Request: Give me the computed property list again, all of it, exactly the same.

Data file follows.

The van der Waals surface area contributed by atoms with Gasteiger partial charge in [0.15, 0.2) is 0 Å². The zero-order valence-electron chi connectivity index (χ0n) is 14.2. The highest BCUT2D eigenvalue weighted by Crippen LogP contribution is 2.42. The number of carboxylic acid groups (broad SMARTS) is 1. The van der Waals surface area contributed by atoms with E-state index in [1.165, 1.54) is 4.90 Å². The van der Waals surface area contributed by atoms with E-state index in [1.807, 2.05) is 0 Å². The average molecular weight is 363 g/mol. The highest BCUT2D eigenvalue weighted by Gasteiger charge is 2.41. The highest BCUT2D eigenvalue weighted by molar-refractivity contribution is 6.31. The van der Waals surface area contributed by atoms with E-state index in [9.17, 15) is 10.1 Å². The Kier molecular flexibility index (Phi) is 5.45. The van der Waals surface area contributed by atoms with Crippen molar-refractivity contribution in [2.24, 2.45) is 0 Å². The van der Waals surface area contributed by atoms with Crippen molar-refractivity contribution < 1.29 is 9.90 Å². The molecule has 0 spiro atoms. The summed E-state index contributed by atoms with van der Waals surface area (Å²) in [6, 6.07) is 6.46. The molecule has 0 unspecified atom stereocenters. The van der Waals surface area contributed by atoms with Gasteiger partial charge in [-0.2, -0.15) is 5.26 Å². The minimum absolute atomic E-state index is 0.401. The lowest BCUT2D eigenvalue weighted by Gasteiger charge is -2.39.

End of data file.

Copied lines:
The van der Waals surface area contributed by atoms with Gasteiger partial charge in [0.15, 0.2) is 0 Å². The zero-order valence-electron chi connectivity index (χ0n) is 14.2. The highest BCUT2D eigenvalue weighted by Crippen LogP contribution is 2.42. The number of carboxylic acid groups (broad SMARTS) is 1. The van der Waals surface area contributed by atoms with E-state index in [1.165, 1.54) is 4.90 Å². The van der Waals surface area contributed by atoms with E-state index in [1.807, 2.05) is 0 Å². The average molecular weight is 363 g/mol. The highest BCUT2D eigenvalue weighted by Gasteiger charge is 2.41. The highest BCUT2D eigenvalue weighted by molar-refractivity contribution is 6.31. The van der Waals surface area contributed by atoms with E-state index in [9.17, 15) is 10.1 Å². The Kier molecular flexibility index (Phi) is 5.45. The van der Waals surface area contributed by atoms with Crippen molar-refractivity contribution in [2.24, 2.45) is 0 Å². The van der Waals surface area contributed by atoms with Crippen molar-refractivity contribution < 1.29 is 9.90 Å². The molecule has 0 spiro atoms. The summed E-state index contributed by atoms with van der Waals surface area (Å²) in [6, 6.07) is 6.46. The molecule has 0 unspecified atom stereocenters. The van der Waals surface area contributed by atoms with Gasteiger partial charge in [-0.2, -0.15) is 5.26 Å². The minimum absolute atomic E-state index is 0.401. The lowest BCUT2D eigenvalue weighted by Gasteiger charge is -2.39.